By Cindy Vosper Chetti, Senior Vice President, Government Affairs, NMHC
On March 9, President Biden unveiled his 2024 budget proposal, which aims to “invest in America, lower costs and cut taxes for working families, and protect and strengthen Medicare and Social Security.” Importantly, the budget includes several provisions that would impact our industry and the renters we house.
What We Think: In step with this Administration’s overarching focus on housing affordability, the budget has called for historic investments in housing—with a specific focus on increasing our Nation’s housing supply. NMHC applauds the Administration for this focus and looks forward to working together to implement a multi-faceted approach to meet housing demand. However, we are disappointed that this Administration is pursuing pay-fors targeted at the housing industry, yet again. Congress rightly did not enact these tax proposals in 2021 or 2022, and doing so now would only reduce funds available to develop and manage real estate, an enterprise that often includes significant risk.
What’s Next: After the president submits his budget, the House and Senate Budget Committees each write and vote on their own budget resolutions. The budget resolution sets the year's spending limits for the 12 main areas of federal discretionary spending. House and Senate Appropriations committees put together 12 detailed appropriations bills representing 12 separate areas of government. The House and Senate each vote on the 12 appropriations bills and iron out their differences, and the President signs each of the 12 appropriations bill. Then, the budget becomes law.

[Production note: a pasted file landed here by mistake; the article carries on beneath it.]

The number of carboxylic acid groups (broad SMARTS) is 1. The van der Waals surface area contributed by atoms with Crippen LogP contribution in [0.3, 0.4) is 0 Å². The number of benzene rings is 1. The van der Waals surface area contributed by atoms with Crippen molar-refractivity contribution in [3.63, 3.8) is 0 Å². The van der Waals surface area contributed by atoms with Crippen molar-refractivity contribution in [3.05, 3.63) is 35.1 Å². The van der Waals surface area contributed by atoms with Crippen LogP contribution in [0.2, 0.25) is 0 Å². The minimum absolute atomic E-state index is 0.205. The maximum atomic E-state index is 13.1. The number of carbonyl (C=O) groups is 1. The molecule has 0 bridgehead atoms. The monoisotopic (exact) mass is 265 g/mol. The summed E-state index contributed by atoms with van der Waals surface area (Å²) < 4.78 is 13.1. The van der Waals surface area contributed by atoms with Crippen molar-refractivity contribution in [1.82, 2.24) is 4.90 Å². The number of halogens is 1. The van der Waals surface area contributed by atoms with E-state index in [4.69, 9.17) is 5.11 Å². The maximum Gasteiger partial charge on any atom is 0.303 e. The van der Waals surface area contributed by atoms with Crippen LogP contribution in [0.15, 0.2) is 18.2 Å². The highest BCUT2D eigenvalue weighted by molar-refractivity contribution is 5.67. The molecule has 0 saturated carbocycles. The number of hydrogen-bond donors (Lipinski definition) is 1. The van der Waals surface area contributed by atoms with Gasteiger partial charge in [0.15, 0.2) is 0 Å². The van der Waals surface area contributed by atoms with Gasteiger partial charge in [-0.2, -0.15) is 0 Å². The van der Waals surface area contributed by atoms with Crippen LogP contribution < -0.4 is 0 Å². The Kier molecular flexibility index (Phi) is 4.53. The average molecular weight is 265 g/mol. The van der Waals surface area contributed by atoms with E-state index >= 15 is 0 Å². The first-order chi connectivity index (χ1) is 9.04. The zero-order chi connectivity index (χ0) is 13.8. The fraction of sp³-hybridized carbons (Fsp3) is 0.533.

This is the way that the process is supposed to work, but it rarely goes according to plan. In fact, while Congress may successfully enact some of the 12 appropriations bills, the last time Congress completed all bills on time was 20 years ago, in 1996. Instead, Congress is often forced to pass Continuing Resolutions to keep all, or parts, of the government funded.
- The Senate Appropriations Transportation, Housing and Urban Development Subcommittee held a April 20 hearing titled, “A Review of the President’s Fiscal Year (FY) 2024 Funding Request and Budget Justification for the US Department of Housing and Urban Development.” Featuring testimony from HUD Secretary Marcia Fudge, the discussion focused on affordable housing supply, various HUD programs and the agency’s FY2024 budget request.
- The House Energy and Commerce Innovation, Data, and Commerce Subcommittee held a hearing on April 18 to examine the FY24 Federal Trade Commission Budget. Of interest to the apartment industry, much of the discussion focused on FTC’s engagement on data privacy and security. Notably, the FTC is in the preliminary stages of a Commercial Surveillance and Data Security rulemaking and has called out algorithmic bias and discrimination and its impact on housing.
State of Play: These days, Presidential budgets are considered messaging documents and are declared “dead on arrival.” As of this writing, it is unclear what the path forward will be for passage of this year’s budget. In fact, the newly divided Congress suggests that the President may face even more pushback than he has in previous years. Too early to tell how many, if any, of the 12 appropriations bills will be enacted this year.